|★ APPLICATIONS ★ PAO/PRESSE ★ MICRO DESIGN 2/MICRODESIGN II|Amstrad Action) [WMG! ★|
|Micro Design 2/MicroDesign II||Applications Pao/presse|
Tim Morris takes a look at the preview version of something that could change the face of CPC DTPing.
A few years ago a program arrived that set the PCW world humming with excitement. It was Micro Design 2 and it wasn't really the sequel to Micro Design. The original had been a graphics program for designing electronic circuits and MD2 was the hottest ever desktop publishing program the PCW had ever seen. Now, thanks tc those nice people at Campursoft, MD2 is about to arrive on the 128k CPCs.
We've only seen the Beta test version where only some of the features have been implemented, but it already looks rather fab.
The finished program will have full page design capabilities, allowing the user to import graphics and text from other programs or to create them from within MD2 itself. There's quite an impressive-looking set of graphics tools and a comprehensive typesetting function.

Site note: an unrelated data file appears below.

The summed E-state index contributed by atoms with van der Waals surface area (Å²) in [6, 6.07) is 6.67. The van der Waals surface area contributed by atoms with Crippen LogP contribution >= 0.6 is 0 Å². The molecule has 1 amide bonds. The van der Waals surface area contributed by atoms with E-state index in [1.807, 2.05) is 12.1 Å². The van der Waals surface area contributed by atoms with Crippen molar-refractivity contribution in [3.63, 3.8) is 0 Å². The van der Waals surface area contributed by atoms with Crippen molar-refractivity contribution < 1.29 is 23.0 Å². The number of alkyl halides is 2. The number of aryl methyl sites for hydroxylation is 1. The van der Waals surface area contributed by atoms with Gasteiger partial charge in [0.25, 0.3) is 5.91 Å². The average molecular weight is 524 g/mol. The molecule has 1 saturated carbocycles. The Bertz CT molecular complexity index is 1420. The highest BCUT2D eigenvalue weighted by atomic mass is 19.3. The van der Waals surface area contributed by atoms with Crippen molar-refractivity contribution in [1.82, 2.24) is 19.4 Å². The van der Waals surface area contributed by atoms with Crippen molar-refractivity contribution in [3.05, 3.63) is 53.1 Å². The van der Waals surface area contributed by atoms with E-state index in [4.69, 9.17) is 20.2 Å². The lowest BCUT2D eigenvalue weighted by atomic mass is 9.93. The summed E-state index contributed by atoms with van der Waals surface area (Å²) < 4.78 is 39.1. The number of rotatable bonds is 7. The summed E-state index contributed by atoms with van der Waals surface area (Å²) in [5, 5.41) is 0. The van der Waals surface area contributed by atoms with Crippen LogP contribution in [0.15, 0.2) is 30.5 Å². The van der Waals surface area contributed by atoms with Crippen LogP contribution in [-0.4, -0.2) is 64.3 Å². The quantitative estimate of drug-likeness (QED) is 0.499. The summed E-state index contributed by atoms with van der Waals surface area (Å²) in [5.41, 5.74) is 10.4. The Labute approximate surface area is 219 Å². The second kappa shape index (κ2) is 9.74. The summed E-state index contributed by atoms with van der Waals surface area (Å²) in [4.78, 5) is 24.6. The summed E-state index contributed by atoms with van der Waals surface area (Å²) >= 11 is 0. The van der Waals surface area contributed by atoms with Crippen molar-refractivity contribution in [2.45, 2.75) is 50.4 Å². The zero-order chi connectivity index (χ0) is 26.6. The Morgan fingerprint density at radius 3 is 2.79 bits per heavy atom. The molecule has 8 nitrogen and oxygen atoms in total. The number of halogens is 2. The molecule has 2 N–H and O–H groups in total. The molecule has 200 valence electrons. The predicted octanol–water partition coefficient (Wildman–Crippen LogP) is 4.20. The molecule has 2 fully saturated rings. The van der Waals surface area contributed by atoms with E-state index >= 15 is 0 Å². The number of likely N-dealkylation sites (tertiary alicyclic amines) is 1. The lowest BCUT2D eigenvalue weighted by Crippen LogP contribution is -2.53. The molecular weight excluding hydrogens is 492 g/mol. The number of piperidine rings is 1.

It doesn't look as if any but the most basic of word processing facilities will be included, but text imported from outside can be typeset in a number of character sets (fonts) with full user control over character size and spacing as well as line spacing. Graphics functions include the usual shape drawing as well as fill, paint, and zoom (which allows half-pixel editing).
If your friend uses MD2 on the PCW you'll be able to import files created on their machine (.MDA files) provided they're not too big, as well as files from Stop Press. As with most DTP programs it works best with a mouse, but I tried it without and it's almost as easy to use.
MD2 deals with the page as a whole, unlike many DTP systems which treat text and graphics separately. Once text is typeset (ie once it's been flowed onto the page) it becomes part of the page and can be edited only as graphics, not as text. So if you spot an error in the text once it's on the page, you have to remove the text, edit it, and then flow it back onto the page again. One thing that will certainly be impressive, though, is the way MD2 flows text around pictures.
I'll have to wait until we get hold of the finished version and run some comparisons with the competition before I rave too much but, at the moment, it's looking as if MD2 is going to be well up there with the best of them. We've noticed something of a leap in the number of fanzines out there and there's no getting round the fact that a lot of them could do with a bit of pepping up, design-wise. There's no way of knowing, yet, whether MD2 is going to be the program to help do that, but it's certainly going to be one of the major contenders.